A fellow in our community just died at 102. A friend of mine asked him a few years ago what the greatest invention was that he had seen in the past 100 years. It wasn't the airplane, automobile, cell phone, computer, space shuttle, YankATank, i phone, or tv.
He testified with all sincerity that it was toilet paper. Which kinda brings me in a roundabout way to my next subject...
The last several days of moving Meg and Jake have brought back memories from years ago when I ended up with what I thought were a couple of terminal illnesses.
I know, I know! I vowed earlier that I would put these stories on the back burner for a few decades but then I realized that the experiences, remedies and cures I had gleaned from these near-death close calls could possibly benefit the entire family of man. Besides, like the old song says, When You're Hot, You're Hot!
I promise that I will get back to normal stuff after this post.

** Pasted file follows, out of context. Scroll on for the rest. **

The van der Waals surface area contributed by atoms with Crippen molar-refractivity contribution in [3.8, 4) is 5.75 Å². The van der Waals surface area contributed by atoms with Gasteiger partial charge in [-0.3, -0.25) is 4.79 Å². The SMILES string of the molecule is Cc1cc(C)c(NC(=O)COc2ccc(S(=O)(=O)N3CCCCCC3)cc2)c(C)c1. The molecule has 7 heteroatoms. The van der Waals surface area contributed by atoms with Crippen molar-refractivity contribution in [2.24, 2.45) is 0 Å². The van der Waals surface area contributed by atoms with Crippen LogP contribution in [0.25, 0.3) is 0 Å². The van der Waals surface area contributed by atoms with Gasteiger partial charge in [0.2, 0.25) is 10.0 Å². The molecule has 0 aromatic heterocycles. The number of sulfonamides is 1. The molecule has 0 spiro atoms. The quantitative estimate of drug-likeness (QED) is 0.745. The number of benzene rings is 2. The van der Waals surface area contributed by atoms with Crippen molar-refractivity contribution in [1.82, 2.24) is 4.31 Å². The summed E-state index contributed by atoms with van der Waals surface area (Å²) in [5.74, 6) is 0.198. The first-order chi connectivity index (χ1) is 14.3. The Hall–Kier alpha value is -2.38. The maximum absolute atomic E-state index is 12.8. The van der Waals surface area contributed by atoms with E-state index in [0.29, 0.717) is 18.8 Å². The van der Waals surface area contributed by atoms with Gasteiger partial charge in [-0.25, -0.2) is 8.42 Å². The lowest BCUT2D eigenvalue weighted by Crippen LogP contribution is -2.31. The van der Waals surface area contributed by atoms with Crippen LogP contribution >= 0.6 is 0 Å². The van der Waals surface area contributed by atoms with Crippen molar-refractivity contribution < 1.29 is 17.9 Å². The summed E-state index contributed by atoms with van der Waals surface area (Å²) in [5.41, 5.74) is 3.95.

Decades ago, I developed a pain in my side that became nigh unbearable. I spent the entire night on the floor, unable to lie down, let alone sleep. It was exhausting and excruciating. At least I was already on my knees for my nighttime prayers.
The next day, Michele ambulatoried me to the hospital. They probed, x-rayed and did all the tests they thought I could afford but even after all my money was gone, they still hadn't determined the culprit that had incapacitated me. The emergency room doctor did a little research in his medical book, discovered I had insurance and suddenly prognosticated that I had a kidney stone and was still a source of income. I was immediately checked into the hospital.